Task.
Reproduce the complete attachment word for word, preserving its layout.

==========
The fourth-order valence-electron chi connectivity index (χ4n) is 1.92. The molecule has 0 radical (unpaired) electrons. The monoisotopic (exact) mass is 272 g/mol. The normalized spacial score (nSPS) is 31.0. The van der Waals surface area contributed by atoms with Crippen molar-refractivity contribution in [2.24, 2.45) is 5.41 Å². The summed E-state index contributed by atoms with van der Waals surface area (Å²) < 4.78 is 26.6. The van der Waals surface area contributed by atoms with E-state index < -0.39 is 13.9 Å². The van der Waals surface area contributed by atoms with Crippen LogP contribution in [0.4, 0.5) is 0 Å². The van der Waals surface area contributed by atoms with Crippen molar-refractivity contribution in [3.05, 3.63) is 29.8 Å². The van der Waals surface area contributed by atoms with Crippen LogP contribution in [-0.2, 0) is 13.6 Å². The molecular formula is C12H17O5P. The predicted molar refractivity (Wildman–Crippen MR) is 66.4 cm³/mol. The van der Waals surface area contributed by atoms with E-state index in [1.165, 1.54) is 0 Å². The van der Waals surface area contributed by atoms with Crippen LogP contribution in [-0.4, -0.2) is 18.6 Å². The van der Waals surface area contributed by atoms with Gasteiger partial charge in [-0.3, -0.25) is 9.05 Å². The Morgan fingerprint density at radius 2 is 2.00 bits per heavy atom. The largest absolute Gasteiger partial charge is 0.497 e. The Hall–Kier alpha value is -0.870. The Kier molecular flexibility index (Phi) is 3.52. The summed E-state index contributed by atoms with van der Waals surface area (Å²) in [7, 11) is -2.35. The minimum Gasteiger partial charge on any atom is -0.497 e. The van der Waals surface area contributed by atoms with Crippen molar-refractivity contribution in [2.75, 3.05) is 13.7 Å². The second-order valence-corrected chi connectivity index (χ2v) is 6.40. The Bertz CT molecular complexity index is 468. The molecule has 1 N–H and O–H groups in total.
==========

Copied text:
The fourth-order valence-electron chi connectivity index (χ4n) is 1.92. The molecule has 0 radical (unpaired) electrons. The monoisotopic (exact) mass is 272 g/mol. The normalized spacial score (nSPS) is 31.0. The van der Waals surface area contributed by atoms with Crippen molar-refractivity contribution in [2.24, 2.45) is 5.41 Å². The summed E-state index contributed by atoms with van der Waals surface area (Å²) < 4.78 is 26.6. The van der Waals surface area contributed by atoms with E-state index < -0.39 is 13.9 Å². The van der Waals surface area contributed by atoms with Crippen LogP contribution in [0.4, 0.5) is 0 Å². The van der Waals surface area contributed by atoms with Crippen molar-refractivity contribution in [3.05, 3.63) is 29.8 Å². The van der Waals surface area contributed by atoms with Crippen LogP contribution in [-0.2, 0) is 13.6 Å². The molecular formula is C12H17O5P. The predicted molar refractivity (Wildman–Crippen MR) is 66.4 cm³/mol. The van der Waals surface area contributed by atoms with E-state index in [1.165, 1.54) is 0 Å². The van der Waals surface area contributed by atoms with Crippen LogP contribution in [-0.4, -0.2) is 18.6 Å². The van der Waals surface area contributed by atoms with Gasteiger partial charge in [-0.3, -0.25) is 9.05 Å². The Morgan fingerprint density at radius 2 is 2.00 bits per heavy atom. The largest absolute Gasteiger partial charge is 0.497 e. The Hall–Kier alpha value is -0.870. The Kier molecular flexibility index (Phi) is 3.52. The summed E-state index contributed by atoms with van der Waals surface area (Å²) in [7, 11) is -2.35. The minimum Gasteiger partial charge on any atom is -0.497 e. The van der Waals surface area contributed by atoms with Crippen molar-refractivity contribution in [2.75, 3.05) is 13.7 Å². The second-order valence-corrected chi connectivity index (χ2v) is 6.40. The Bertz CT molecular complexity index is 468. The molecule has 1 N–H and O–H groups in total.